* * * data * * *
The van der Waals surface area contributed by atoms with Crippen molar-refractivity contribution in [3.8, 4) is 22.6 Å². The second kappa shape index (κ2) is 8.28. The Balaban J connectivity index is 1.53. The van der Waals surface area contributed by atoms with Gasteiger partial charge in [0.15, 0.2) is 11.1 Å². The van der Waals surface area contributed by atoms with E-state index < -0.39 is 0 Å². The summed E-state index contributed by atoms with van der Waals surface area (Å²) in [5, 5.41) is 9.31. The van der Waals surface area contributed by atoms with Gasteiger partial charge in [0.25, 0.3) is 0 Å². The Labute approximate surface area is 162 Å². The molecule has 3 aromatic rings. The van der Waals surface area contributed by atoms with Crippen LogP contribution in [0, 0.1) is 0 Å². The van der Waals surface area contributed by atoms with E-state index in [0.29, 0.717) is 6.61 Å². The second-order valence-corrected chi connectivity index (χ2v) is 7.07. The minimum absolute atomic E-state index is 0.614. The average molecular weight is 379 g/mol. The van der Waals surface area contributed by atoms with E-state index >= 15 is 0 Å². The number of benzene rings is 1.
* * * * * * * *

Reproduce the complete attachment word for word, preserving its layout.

The van der Waals surface area contributed by atoms with Crippen molar-refractivity contribution in [3.8, 4) is 22.6 Å². The second kappa shape index (κ2) is 8.28. The Balaban J connectivity index is 1.53. The van der Waals surface area contributed by atoms with Gasteiger partial charge in [0.15, 0.2) is 11.1 Å². The van der Waals surface area contributed by atoms with E-state index < -0.39 is 0 Å². The summed E-state index contributed by atoms with van der Waals surface area (Å²) in [5, 5.41) is 9.31. The van der Waals surface area contributed by atoms with Gasteiger partial charge in [0.25, 0.3) is 0 Å². The Labute approximate surface area is 162 Å². The molecule has 3 aromatic rings. The van der Waals surface area contributed by atoms with Crippen LogP contribution in [0, 0.1) is 0 Å². The van der Waals surface area contributed by atoms with E-state index in [0.29, 0.717) is 6.61 Å². The second-order valence-corrected chi connectivity index (χ2v) is 7.07. The minimum absolute atomic E-state index is 0.614. The average molecular weight is 379 g/mol. The van der Waals surface area contributed by atoms with E-state index >= 15 is 0 Å². The number of benzene rings is 1.